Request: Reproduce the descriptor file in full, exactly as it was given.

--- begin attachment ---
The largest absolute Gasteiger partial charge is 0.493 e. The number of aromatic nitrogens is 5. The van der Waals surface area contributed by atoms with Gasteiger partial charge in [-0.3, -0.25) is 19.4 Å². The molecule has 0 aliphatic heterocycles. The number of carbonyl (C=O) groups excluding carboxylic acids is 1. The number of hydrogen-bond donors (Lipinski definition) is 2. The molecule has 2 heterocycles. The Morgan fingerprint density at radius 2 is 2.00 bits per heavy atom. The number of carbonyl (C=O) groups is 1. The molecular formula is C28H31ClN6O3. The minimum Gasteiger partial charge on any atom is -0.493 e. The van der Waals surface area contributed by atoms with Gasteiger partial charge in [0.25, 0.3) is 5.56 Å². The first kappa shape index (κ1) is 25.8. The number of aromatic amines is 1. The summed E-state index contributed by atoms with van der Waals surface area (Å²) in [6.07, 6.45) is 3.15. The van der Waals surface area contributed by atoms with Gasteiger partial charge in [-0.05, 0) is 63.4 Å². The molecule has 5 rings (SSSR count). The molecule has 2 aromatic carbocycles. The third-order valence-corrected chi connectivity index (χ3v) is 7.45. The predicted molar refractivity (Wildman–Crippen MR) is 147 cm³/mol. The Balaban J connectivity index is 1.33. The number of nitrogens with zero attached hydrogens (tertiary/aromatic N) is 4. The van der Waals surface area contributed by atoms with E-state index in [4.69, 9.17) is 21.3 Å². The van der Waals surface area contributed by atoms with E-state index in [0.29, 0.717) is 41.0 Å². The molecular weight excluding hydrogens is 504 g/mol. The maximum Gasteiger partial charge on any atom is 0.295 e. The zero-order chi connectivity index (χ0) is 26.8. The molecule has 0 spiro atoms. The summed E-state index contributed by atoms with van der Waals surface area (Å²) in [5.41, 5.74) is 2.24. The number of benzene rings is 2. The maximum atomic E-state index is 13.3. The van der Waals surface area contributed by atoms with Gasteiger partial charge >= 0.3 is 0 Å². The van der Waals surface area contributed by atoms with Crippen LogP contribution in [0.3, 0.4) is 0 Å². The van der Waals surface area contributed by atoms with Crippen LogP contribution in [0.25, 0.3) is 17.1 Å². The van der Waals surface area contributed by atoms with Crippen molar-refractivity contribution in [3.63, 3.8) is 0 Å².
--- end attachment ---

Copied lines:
The largest absolute Gasteiger partial charge is 0.493 e. The number of aromatic nitrogens is 5. The van der Waals surface area contributed by atoms with Gasteiger partial charge in [-0.3, -0.25) is 19.4 Å². The molecule has 0 aliphatic heterocycles. The number of carbonyl (C=O) groups excluding carboxylic acids is 1. The number of hydrogen-bond donors (Lipinski definition) is 2. The molecule has 2 heterocycles. The Morgan fingerprint density at radius 2 is 2.00 bits per heavy atom. The number of carbonyl (C=O) groups is 1. The molecular formula is C28H31ClN6O3. The minimum Gasteiger partial charge on any atom is -0.493 e. The van der Waals surface area contributed by atoms with Gasteiger partial charge in [0.25, 0.3) is 5.56 Å². The first kappa shape index (κ1) is 25.8. The number of aromatic amines is 1. The summed E-state index contributed by atoms with van der Waals surface area (Å²) in [6.07, 6.45) is 3.15. The van der Waals surface area contributed by atoms with Gasteiger partial charge in [-0.05, 0) is 63.4 Å². The molecule has 5 rings (SSSR count). The molecule has 2 aromatic carbocycles. The third-order valence-corrected chi connectivity index (χ3v) is 7.45. The predicted molar refractivity (Wildman–Crippen MR) is 147 cm³/mol. The Balaban J connectivity index is 1.33. The number of nitrogens with zero attached hydrogens (tertiary/aromatic N) is 4. The van der Waals surface area contributed by atoms with E-state index in [4.69, 9.17) is 21.3 Å². The van der Waals surface area contributed by atoms with E-state index in [0.29, 0.717) is 41.0 Å². The molecular weight excluding hydrogens is 504 g/mol. The maximum Gasteiger partial charge on any atom is 0.295 e. The zero-order chi connectivity index (χ0) is 26.8. The molecule has 0 spiro atoms. The summed E-state index contributed by atoms with van der Waals surface area (Å²) in [5.41, 5.74) is 2.24. The number of benzene rings is 2. The maximum atomic E-state index is 13.3. The van der Waals surface area contributed by atoms with Gasteiger partial charge >= 0.3 is 0 Å². The van der Waals surface area contributed by atoms with Crippen LogP contribution in [0.3, 0.4) is 0 Å². The van der Waals surface area contributed by atoms with Crippen LogP contribution in [0.25, 0.3) is 17.1 Å². The van der Waals surface area contributed by atoms with Crippen molar-refractivity contribution in [3.63, 3.8) is 0 Å².